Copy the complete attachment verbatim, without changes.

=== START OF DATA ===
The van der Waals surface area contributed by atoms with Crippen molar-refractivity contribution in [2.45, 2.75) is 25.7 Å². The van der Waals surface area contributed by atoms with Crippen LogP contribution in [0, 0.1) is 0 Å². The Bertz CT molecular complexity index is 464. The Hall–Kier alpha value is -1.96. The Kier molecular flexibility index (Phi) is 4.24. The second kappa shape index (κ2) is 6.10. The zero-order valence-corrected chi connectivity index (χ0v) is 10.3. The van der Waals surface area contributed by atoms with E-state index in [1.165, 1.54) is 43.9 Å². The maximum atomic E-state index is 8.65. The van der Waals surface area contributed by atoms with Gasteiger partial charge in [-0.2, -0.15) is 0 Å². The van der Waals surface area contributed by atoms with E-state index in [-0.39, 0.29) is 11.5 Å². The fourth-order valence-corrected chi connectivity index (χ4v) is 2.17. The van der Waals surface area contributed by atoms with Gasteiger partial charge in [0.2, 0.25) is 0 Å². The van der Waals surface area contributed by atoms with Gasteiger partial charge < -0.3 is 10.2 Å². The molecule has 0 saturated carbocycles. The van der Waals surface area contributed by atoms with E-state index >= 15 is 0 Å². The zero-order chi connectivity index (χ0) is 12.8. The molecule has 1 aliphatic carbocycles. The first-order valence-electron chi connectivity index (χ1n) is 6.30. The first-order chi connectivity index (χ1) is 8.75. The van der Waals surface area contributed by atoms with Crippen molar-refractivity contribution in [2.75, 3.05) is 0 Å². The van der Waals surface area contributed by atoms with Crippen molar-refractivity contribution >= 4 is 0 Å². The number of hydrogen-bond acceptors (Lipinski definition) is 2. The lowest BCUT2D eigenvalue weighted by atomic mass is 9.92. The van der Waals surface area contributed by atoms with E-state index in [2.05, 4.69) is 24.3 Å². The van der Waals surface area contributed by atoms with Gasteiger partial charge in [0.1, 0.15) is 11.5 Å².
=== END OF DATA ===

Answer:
The van der Waals surface area contributed by atoms with Crippen molar-refractivity contribution in [2.45, 2.75) is 25.7 Å². The van der Waals surface area contributed by atoms with Crippen LogP contribution in [0, 0.1) is 0 Å². The Bertz CT molecular complexity index is 464. The Hall–Kier alpha value is -1.96. The Kier molecular flexibility index (Phi) is 4.24. The second kappa shape index (κ2) is 6.10. The zero-order valence-corrected chi connectivity index (χ0v) is 10.3. The van der Waals surface area contributed by atoms with E-state index in [1.165, 1.54) is 43.9 Å². The maximum atomic E-state index is 8.65. The van der Waals surface area contributed by atoms with Gasteiger partial charge in [-0.2, -0.15) is 0 Å². The van der Waals surface area contributed by atoms with E-state index in [-0.39, 0.29) is 11.5 Å². The fourth-order valence-corrected chi connectivity index (χ4v) is 2.17. The van der Waals surface area contributed by atoms with Gasteiger partial charge in [0.2, 0.25) is 0 Å². The van der Waals surface area contributed by atoms with Gasteiger partial charge < -0.3 is 10.2 Å². The molecule has 0 saturated carbocycles. The van der Waals surface area contributed by atoms with E-state index >= 15 is 0 Å². The zero-order chi connectivity index (χ0) is 12.8. The molecule has 1 aliphatic carbocycles. The first-order valence-electron chi connectivity index (χ1n) is 6.30. The first-order chi connectivity index (χ1) is 8.75. The van der Waals surface area contributed by atoms with Crippen molar-refractivity contribution in [2.75, 3.05) is 0 Å². The van der Waals surface area contributed by atoms with Crippen molar-refractivity contribution >= 4 is 0 Å². The number of hydrogen-bond acceptors (Lipinski definition) is 2. The lowest BCUT2D eigenvalue weighted by atomic mass is 9.92. The van der Waals surface area contributed by atoms with E-state index in [2.05, 4.69) is 24.3 Å². The van der Waals surface area contributed by atoms with Gasteiger partial charge in [0.1, 0.15) is 11.5 Å².